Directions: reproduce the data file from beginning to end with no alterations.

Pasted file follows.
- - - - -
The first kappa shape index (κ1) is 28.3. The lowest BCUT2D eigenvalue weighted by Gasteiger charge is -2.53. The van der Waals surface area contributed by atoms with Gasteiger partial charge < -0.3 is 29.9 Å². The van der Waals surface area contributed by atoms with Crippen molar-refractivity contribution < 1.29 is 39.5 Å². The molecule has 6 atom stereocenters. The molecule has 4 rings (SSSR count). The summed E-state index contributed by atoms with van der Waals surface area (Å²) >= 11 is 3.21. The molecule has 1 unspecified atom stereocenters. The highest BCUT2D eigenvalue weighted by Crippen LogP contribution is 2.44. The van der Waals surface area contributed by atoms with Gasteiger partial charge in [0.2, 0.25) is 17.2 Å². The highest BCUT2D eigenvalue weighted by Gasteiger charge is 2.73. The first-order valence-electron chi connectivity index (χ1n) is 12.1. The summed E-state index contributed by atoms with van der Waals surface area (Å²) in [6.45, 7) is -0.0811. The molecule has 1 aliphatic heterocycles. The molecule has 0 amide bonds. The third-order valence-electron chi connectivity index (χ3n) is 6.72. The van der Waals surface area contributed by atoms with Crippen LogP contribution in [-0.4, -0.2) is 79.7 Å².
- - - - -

The first kappa shape index (κ1) is 28.3. The lowest BCUT2D eigenvalue weighted by Gasteiger charge is -2.53. The van der Waals surface area contributed by atoms with Gasteiger partial charge < -0.3 is 29.9 Å². The van der Waals surface area contributed by atoms with Crippen molar-refractivity contribution < 1.29 is 39.5 Å². The molecule has 6 atom stereocenters. The molecule has 4 rings (SSSR count). The summed E-state index contributed by atoms with van der Waals surface area (Å²) >= 11 is 3.21. The molecule has 1 unspecified atom stereocenters. The highest BCUT2D eigenvalue weighted by Crippen LogP contribution is 2.44. The van der Waals surface area contributed by atoms with Gasteiger partial charge in [0.2, 0.25) is 17.2 Å². The highest BCUT2D eigenvalue weighted by Gasteiger charge is 2.73. The first-order valence-electron chi connectivity index (χ1n) is 12.1. The summed E-state index contributed by atoms with van der Waals surface area (Å²) in [6.45, 7) is -0.0811. The molecule has 1 aliphatic heterocycles. The molecule has 0 amide bonds. The third-order valence-electron chi connectivity index (χ3n) is 6.72. The van der Waals surface area contributed by atoms with Crippen LogP contribution in [-0.4, -0.2) is 79.7 Å².